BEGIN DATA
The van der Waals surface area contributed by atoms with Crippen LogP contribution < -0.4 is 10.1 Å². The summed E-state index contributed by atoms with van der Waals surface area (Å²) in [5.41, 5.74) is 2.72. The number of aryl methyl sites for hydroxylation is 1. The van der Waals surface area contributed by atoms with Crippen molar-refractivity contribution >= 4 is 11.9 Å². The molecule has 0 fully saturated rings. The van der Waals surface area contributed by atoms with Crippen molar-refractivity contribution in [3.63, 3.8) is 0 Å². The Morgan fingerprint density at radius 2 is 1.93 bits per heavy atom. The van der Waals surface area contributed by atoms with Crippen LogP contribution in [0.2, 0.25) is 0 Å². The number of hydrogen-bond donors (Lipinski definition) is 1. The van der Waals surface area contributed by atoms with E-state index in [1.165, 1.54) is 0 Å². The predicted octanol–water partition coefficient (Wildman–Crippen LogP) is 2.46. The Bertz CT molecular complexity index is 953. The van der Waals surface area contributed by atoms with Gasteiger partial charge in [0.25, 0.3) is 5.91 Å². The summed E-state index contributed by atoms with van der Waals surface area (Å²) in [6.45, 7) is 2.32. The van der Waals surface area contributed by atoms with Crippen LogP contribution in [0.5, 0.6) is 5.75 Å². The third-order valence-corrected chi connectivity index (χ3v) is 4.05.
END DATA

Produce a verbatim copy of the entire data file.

The van der Waals surface area contributed by atoms with Crippen LogP contribution < -0.4 is 10.1 Å². The summed E-state index contributed by atoms with van der Waals surface area (Å²) in [5.41, 5.74) is 2.72. The number of aryl methyl sites for hydroxylation is 1. The van der Waals surface area contributed by atoms with Crippen molar-refractivity contribution >= 4 is 11.9 Å². The molecule has 0 fully saturated rings. The van der Waals surface area contributed by atoms with Crippen molar-refractivity contribution in [3.63, 3.8) is 0 Å². The Morgan fingerprint density at radius 2 is 1.93 bits per heavy atom. The van der Waals surface area contributed by atoms with Crippen LogP contribution in [0.2, 0.25) is 0 Å². The number of hydrogen-bond donors (Lipinski definition) is 1. The van der Waals surface area contributed by atoms with E-state index in [1.165, 1.54) is 0 Å². The predicted octanol–water partition coefficient (Wildman–Crippen LogP) is 2.46. The Bertz CT molecular complexity index is 953. The van der Waals surface area contributed by atoms with Gasteiger partial charge in [0.25, 0.3) is 5.91 Å². The summed E-state index contributed by atoms with van der Waals surface area (Å²) in [6.45, 7) is 2.32. The van der Waals surface area contributed by atoms with Crippen LogP contribution in [0.5, 0.6) is 5.75 Å². The third-order valence-corrected chi connectivity index (χ3v) is 4.05.